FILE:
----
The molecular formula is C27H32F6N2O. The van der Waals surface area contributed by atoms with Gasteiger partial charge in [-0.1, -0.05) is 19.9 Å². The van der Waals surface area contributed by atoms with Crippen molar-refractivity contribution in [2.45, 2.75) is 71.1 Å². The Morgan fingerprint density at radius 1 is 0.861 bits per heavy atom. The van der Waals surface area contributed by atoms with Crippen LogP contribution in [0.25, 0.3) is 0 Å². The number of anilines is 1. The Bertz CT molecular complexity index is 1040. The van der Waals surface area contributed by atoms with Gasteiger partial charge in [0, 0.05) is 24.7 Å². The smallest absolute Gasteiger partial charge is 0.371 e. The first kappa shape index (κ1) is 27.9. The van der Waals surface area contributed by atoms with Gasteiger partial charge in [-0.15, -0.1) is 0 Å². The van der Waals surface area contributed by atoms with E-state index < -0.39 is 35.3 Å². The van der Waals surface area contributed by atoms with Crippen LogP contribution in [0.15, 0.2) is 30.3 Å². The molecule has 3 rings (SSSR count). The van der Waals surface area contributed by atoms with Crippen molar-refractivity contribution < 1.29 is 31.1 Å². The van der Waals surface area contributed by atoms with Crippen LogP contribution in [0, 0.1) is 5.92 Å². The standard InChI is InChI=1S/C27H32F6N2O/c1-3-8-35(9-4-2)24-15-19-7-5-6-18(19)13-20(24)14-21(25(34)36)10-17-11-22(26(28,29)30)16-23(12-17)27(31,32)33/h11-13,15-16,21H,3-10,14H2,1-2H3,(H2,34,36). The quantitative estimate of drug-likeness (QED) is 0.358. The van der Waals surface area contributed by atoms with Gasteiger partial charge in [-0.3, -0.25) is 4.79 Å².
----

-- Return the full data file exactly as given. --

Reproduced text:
The molecular formula is C27H32F6N2O. The van der Waals surface area contributed by atoms with Gasteiger partial charge in [-0.1, -0.05) is 19.9 Å². The van der Waals surface area contributed by atoms with Crippen molar-refractivity contribution in [2.45, 2.75) is 71.1 Å². The Morgan fingerprint density at radius 1 is 0.861 bits per heavy atom. The van der Waals surface area contributed by atoms with Crippen LogP contribution in [0.25, 0.3) is 0 Å². The number of anilines is 1. The Bertz CT molecular complexity index is 1040. The van der Waals surface area contributed by atoms with Gasteiger partial charge in [0, 0.05) is 24.7 Å². The smallest absolute Gasteiger partial charge is 0.371 e. The first kappa shape index (κ1) is 27.9. The van der Waals surface area contributed by atoms with Gasteiger partial charge in [-0.15, -0.1) is 0 Å². The van der Waals surface area contributed by atoms with E-state index < -0.39 is 35.3 Å². The van der Waals surface area contributed by atoms with Crippen LogP contribution in [0.15, 0.2) is 30.3 Å². The molecule has 3 rings (SSSR count). The van der Waals surface area contributed by atoms with Crippen molar-refractivity contribution < 1.29 is 31.1 Å². The van der Waals surface area contributed by atoms with Crippen LogP contribution in [0, 0.1) is 5.92 Å². The standard InChI is InChI=1S/C27H32F6N2O/c1-3-8-35(9-4-2)24-15-19-7-5-6-18(19)13-20(24)14-21(25(34)36)10-17-11-22(26(28,29)30)16-23(12-17)27(31,32)33/h11-13,15-16,21H,3-10,14H2,1-2H3,(H2,34,36). The quantitative estimate of drug-likeness (QED) is 0.358. The van der Waals surface area contributed by atoms with Gasteiger partial charge in [-0.3, -0.25) is 4.79 Å².